Indeed, Kazakhstan’s assessment in macroeconomic stability dropped by 49 positions since the last edition of the report. Two aspects have contributed to the drop in macroeconomic stability in the ranking. Firstly, Kazakhstan’s macroeconomic environment is indeed deteriorating, as mentioned above. However, at the same time, in many countries around the world budget deficits and public debt have been reduced over the past years, in particular in oil exporting economies. So more and more countries overtake Kazakhstan in this ranking. As the index only takes into account macroeconomic indicators until 2007, Kazakhstan’s position is likely to further deteriorate in the future.
Do you think that the new global evolving financial structure- in the light of the current crisis- should correct public financial policy of the transition economies? Could we speak about correction of the so-called “western” model in this regard then?
So far, we do not know what the future global financial structure will look like. However, it is likely that the risk management of banks will be monitored more closely. This is a minor correction and does not put in question the “western” model but aims at filling gaps in regulation that lead to the present financial crisis. Questioning the entire economic model because one element of it does not work would mean throwing out the baby with the bath water. Given the low ranking on the trustworthiness of the banking sector, the priority for the Kazakh government should be in rebuilding trust in the local banks, which is currently a difficult task.
Assuming a priori minor implications of the global threats on national ratings in GCI, and, vice versa, emphasizing an importance of the internal policies then, what are the primary weaknesses in Kazakhstan’s public policy?
Commitment at all levels is necessary to improve the quality of public institutions and government efficiency. Actually, Kazakhstan’s position in terms of Government efficiency is in line with the overall assessment. The prime areas of concern include the protection of property rights and undue influence on the judiciary. In order to improve in these areas, property rights legislation – also related to financial assets – needs to be update to international standards and the judiciary needs to be put in the position to enforce these laws. For this, often training is necessary.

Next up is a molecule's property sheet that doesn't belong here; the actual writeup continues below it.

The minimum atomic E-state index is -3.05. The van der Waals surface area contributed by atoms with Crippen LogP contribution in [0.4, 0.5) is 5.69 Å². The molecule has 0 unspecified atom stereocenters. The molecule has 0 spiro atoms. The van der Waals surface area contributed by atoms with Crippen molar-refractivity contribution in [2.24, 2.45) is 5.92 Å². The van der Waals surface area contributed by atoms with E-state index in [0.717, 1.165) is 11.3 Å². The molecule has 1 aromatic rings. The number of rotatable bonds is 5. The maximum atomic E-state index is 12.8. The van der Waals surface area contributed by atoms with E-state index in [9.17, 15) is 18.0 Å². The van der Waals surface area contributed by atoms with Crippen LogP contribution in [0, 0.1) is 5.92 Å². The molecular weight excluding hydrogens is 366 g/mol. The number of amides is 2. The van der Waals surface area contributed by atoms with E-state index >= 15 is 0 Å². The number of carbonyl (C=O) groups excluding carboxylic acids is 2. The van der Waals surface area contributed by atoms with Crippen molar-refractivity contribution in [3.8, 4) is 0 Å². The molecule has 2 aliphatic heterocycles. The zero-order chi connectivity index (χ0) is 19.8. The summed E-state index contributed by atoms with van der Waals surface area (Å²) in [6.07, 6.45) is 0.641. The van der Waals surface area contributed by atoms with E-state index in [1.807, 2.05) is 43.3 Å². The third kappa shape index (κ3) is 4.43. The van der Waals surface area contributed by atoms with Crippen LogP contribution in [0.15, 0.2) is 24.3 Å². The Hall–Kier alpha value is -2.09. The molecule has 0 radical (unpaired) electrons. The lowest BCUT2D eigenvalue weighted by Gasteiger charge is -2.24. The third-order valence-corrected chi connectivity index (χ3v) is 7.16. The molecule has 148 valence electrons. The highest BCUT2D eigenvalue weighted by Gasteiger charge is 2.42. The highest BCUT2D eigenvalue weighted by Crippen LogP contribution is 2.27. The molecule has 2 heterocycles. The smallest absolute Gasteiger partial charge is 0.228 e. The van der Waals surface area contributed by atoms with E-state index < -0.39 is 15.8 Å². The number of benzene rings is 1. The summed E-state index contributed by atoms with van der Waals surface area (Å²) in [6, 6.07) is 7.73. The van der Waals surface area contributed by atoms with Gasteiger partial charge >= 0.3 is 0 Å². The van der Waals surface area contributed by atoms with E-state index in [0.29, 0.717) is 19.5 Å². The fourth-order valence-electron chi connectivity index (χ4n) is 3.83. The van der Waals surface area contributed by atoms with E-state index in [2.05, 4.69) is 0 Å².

Judicial independence is another area of weakness in Kazakhstan, ranking 102nd out of 134 countries. Business leaders feel that the judiciary is insufficiently insulated from influence by private and public bodies. An independent judiciary is essential for swift and fair resolution of business disputes and trust in the ability to protect property rights.
Among the major positive news is the increase in innovation and sophistication factors (from 125 to 77). Is it possible to consider the growth in innovation as a prerequisite to further sustainable economic long-term growth and eventual transition to a market economy?
Indeed, Kazakhstan improves considerably in this area, in particular in innovation. The country’s innovative capacity as well as the quality of research institutions are considered competitive advantages. For a country at Kazakhstan’s stage of development, however, the more basic factors are of higher importance. So while it is important to prepare for the future and build up the innovative capacity, the more basic current areas are such ones, as public institutions, macroeconomic stability and health.
*We would like to express our deep gratitude to the representatives of the WEF for organization of this interview, and personally Dr. Margareta Drzeniek Hanouz for her answers to the Kazakhstan Magazine.